Order for £10 (free p&p) from the Independent Bookshop: 08430 600 030

Zbinden's Progress, By Christoph Simon. And Other Stories, £10

 

The collaborative publishing ethos of And Other Stories has certainly paid off. Juan Villalobos's Down the Rabbit Hole was shortlisted for the Guardian's First Book Award, and Deborah Levy's Swimming Home has now reached the shortlist for the Man Booker Prize. This tender, restrained celebration of life's simple pleasures by the Swiss author Christoph Simon, beautifully translated by Donal McLaughlin, adds one more string to its bow.

As an elderly widower makes slow progress down the stairs of his retirement home, he tells his Turkish carer, Kâzim, the story of his life. Zbinden extols the virtues of walking as an antidote to "jadedness". Throughout his career as a teacher, he would lecture his pupils on the subject, and at the home he tries to rouse his fellow residents from their lethargy with "a group talk".

Although Zbinden's career and marriage were resolutely ordinary, we get the sense of a life intensely lived and loved. Zbinden would always stop to speak to strangers, observe the play of sunlight or ruminate on a problem. As he points out to Kâzim: "There are a great many examples of scientists, musicians and poets finding surprising solutions for their problems while out for a walk."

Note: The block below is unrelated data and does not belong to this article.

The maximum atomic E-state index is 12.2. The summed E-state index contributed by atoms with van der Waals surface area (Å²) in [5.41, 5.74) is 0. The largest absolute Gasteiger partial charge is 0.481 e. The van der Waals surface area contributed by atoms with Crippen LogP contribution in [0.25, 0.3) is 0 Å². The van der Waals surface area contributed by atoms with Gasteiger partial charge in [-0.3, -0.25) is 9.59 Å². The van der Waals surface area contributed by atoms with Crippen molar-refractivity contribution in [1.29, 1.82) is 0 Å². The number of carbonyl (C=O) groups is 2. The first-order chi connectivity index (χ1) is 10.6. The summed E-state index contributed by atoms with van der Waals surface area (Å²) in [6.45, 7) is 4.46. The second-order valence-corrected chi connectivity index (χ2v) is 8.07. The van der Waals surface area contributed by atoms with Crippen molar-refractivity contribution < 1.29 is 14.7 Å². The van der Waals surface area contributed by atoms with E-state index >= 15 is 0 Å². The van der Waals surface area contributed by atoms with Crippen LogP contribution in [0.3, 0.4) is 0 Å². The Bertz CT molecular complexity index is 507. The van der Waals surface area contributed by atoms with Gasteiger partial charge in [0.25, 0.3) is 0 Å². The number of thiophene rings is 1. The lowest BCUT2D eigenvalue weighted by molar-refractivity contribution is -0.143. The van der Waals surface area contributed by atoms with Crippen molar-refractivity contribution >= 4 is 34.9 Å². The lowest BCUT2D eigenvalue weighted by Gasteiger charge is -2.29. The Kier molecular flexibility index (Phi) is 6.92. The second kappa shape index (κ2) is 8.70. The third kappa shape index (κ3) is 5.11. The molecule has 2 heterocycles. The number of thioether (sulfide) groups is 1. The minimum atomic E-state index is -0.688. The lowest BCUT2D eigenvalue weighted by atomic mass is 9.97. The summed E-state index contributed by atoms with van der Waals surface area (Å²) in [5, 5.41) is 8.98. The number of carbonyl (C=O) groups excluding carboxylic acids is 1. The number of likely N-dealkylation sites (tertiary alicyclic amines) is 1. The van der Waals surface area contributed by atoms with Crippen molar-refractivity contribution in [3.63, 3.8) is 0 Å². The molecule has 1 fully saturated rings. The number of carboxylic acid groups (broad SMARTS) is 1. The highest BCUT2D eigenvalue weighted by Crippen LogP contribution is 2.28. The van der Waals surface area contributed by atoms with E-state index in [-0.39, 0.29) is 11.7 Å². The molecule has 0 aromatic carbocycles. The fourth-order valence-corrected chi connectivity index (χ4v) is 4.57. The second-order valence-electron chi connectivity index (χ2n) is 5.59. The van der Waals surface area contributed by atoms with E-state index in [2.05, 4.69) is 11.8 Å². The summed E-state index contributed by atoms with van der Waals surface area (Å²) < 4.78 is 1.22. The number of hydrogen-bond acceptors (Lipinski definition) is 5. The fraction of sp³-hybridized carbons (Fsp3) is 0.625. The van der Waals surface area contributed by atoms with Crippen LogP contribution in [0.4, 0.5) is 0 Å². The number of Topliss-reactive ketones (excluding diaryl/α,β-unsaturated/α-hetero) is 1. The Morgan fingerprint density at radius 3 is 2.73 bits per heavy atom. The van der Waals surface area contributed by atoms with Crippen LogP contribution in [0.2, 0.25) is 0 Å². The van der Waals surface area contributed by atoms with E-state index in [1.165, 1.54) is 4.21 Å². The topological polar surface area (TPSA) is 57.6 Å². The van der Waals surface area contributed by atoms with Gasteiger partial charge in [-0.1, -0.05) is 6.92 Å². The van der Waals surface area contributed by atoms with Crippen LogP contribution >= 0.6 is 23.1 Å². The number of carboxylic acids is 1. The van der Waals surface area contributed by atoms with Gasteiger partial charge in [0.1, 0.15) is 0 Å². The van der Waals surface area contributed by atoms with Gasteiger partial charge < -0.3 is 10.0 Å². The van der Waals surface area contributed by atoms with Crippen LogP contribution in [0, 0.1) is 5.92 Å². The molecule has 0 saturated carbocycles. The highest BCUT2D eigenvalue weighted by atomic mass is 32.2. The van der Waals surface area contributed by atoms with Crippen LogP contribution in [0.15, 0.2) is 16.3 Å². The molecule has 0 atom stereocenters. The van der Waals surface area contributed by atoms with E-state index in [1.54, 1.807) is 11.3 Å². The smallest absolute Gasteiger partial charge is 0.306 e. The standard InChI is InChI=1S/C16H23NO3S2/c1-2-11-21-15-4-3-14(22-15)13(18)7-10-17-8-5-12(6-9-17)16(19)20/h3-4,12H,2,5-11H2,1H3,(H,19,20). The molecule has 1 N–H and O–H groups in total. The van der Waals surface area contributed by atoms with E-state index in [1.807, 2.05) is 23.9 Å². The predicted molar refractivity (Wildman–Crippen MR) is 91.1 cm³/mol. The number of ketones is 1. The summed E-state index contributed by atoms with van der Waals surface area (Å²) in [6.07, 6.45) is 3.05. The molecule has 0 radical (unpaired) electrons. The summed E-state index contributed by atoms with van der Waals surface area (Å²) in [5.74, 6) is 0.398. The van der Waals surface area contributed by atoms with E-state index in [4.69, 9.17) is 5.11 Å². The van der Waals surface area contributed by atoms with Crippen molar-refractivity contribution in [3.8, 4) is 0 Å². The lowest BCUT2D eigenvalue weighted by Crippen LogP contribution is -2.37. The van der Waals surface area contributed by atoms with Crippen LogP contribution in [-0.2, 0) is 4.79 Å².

Zbinden's reflections are both absurd and poignant. His frequent digressions about the other residents offer us snapshots of once-vibrant lives constricted by old age: Herr Probst is convinced the milk is poisoned; Herr Kleiber thinks he's been robbed; Frau Grundbacher is obsessed with her stomach. A good walk, Zbinden muses, would help them all.

Musing on the death of his wife, he says: "I thought of all the things I wished I'd said to her; of all the things I wished I'd done. In the end, I knew only that we should appreciate each other more." His only other regret is an uneasy relationship with his biochemist son, Markus, which he partly blames on the latter's preference for cars over walking. But when Zbinden attempts to put this right with a simple expression of love, it becomes a life-affirming moment.

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